What equals success? Do old measures of success still apply, especially in a tradition-bound profession like the law?
Those were a few of the questions raised recently in a brief book review by the so-very-talented Roxie Bacon.
Roxie is a great lawyer, as well as a former President of the State Bar of Arizona. She climbed the ladder of big-firm partner success, so when I spotted a book about women lawyer leaders, I thought immediately that she should review it.
So before February passes into history, I wanted to be sure you saw her review in our February issue of Arizona Attorney Magazine.
The book she was charged with reviewing is a publication of the American Bar Association titled Learning To Lead: What Really Works for Women in Law.
Maybe it was the title’s “really” that initially set Roxie off. But she ultimately offered her not-entirely-salutary view of the book’s messages. Yes, she said that the suggestions were good, as far as they went—if you still buy in to the success measures adopted a generation ago. But Roxie points out that huge numbers of lawyers—men and women—are voting on those measure with their feet, as they decide to tread hallways other than those covered in the most expensive hand-knotted rugs.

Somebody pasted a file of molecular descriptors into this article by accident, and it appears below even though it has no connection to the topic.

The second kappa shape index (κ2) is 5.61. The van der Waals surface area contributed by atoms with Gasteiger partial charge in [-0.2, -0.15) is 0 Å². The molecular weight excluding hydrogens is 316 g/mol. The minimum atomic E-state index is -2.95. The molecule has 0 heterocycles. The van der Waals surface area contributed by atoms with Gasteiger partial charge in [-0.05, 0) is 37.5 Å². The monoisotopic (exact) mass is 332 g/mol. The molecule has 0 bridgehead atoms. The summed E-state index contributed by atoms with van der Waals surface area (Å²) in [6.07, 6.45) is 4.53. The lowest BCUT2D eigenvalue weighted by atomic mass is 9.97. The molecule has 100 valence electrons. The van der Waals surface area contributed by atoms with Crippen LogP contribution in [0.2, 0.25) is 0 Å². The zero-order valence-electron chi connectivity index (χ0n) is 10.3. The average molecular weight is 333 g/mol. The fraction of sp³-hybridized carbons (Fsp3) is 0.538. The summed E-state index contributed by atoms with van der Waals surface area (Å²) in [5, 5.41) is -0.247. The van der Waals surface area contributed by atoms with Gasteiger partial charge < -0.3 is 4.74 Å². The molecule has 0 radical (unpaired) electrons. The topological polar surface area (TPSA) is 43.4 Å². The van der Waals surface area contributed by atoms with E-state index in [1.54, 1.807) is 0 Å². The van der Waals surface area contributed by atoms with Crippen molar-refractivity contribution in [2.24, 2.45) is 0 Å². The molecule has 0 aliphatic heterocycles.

You can read Roxie’s whole essay here.
I’m sure the review did not please the ABA. But since publication, I’ve heard from a number of people who enjoyed her view very much. They also compare the ABA book to Sheryl Sandberg’s Lean In, which some also believe sends dated messages to young women professionals.
What are your thoughts on how women (especially) may best succeed in law firms? Do the old measures of success still apply? Should they?